If you’ve seen Jurassic Park you’ll know that Raptors test for vulnerabilities and they never attack the same place twice. These Raptors threw biology out the window and just kept attacking with Kyle Lowry and DeMar DeRozan. The Blazers tried to force their hand by blitzing and trapping nearly every pick and roll that either DeRozan or Lowry were involved in. It was easily the most aggressive defense the Blazers have employed all season long. There were times where Blazer defenders were denying Lowry the ball 35+ feet from the hoop, rendering him a bystander for multiple possessions. The results were mostly positive. Portland held Toronto to a season low 33.7 percent from the field, mostly keeping the Raptors off the foul line too.

Even without Damian Lillard the Blazers offense started out well enough, moving off ball and swinging it around to compensate for the absence of their floor general. As the game progressed it became apparent that passing alone wouldn’t be enough to keep the Raptors’ defense off balance. With only one reliable Portland three-point threat on the floor, Toronto was free to double on nearly every drive and pack the paint. The Blazers could pass all they wanted; their scoring attempts still met plenty of resistance.

On the flip side, more than a few commentators remarked that Portland’s defense looked better tonight. While far from perfect, Portland defenders switched more comfortably than usual, worked their way through screens, and communicated on help defense.

Tonight the Blazers brought the effort, hustle, communication, and desire that seemed to be missing over the last couple of weeks. Shorthanded against one of the premier teams in the league, it just wasn’t enough. This game shows the Blazers are capable of impacting a game on the defensive end, at least if the opposing offense is predictable. Making that a nightly occurrence while maintaining the offense remains a difficult challenge.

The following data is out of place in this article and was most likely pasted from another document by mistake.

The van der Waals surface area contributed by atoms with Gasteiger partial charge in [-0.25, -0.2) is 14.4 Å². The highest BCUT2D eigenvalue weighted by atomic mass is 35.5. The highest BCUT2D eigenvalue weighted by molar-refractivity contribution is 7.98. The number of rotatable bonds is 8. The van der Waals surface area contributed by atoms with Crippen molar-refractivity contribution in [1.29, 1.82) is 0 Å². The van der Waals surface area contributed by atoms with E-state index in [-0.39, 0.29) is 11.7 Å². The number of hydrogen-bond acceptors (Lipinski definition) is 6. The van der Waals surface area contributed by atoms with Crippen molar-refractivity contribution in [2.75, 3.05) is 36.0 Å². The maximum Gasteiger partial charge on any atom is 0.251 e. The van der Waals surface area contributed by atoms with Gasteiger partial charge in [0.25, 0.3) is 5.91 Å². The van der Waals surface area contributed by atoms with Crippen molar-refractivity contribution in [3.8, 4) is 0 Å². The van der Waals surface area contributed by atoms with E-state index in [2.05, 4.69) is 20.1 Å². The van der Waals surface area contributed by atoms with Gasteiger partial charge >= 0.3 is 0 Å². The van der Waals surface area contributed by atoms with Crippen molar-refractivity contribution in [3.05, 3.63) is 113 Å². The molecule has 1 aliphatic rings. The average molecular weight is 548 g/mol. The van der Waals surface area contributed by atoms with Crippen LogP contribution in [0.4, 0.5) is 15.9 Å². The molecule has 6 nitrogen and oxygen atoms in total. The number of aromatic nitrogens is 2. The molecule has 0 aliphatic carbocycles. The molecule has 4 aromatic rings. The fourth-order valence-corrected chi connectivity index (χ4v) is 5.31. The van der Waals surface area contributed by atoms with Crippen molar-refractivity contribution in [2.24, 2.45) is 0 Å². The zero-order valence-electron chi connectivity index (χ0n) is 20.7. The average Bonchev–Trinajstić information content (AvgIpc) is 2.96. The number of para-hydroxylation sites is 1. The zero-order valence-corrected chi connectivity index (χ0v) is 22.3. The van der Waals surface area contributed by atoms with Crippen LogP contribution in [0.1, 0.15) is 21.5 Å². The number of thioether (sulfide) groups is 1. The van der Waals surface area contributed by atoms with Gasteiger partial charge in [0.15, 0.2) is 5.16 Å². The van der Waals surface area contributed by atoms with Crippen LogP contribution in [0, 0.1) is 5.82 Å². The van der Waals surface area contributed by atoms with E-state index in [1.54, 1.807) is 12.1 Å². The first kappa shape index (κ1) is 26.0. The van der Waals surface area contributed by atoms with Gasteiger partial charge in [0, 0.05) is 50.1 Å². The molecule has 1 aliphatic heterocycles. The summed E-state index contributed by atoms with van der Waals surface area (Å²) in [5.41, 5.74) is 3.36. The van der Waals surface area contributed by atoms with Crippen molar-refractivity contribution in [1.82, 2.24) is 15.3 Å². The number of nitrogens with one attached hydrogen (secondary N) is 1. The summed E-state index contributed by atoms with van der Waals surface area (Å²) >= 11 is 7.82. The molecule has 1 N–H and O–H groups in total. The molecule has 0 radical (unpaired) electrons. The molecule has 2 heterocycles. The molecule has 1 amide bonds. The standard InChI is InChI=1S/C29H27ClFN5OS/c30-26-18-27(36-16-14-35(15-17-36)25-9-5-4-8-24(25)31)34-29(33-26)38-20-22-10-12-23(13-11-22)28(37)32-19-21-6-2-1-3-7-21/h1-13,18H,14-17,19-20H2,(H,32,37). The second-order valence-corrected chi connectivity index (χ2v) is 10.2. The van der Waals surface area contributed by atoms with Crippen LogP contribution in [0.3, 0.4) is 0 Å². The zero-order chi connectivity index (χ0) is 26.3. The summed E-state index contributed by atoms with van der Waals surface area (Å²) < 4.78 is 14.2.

Individual Notes

CJ McCollum ran the team effectively, incredibly at times, finding cutters for dunks frequently. His 29 points and 7 assists certainly shine bright tonight. Four turnovers, mostly unforced, shadowed his evening.

Mason Plumlee started out slow, allowing Jonas Valuncinas to get whatever he wanted in the first period. Plumlee held him in check thereafter while controlling the boards. He was key to Portland’s trap and blitz attack on the perimeter. His mobility allowed him to show and recover fast enough to keep the Blazers in favorable situations. 13 points, 15 rebounds, and 4 assists on top of his defense helped keep this game close tonight.

Allen Crabbe started at shooting guard. His performance was muted. In 35 minutes, Crabbe produced 7 points, 5 rebounds, and a steal. Tonight was a chance for Crabbe to break through and shake whatever has ailed him this season. Instead he regressed into hesitation after missing a couple early, open looks. If Crabbe wants to make a splash he has to find his form and let it fly.

The Blazers get another chance at DeMarcus Cousins and the Sacramento Kings on Wednesday night.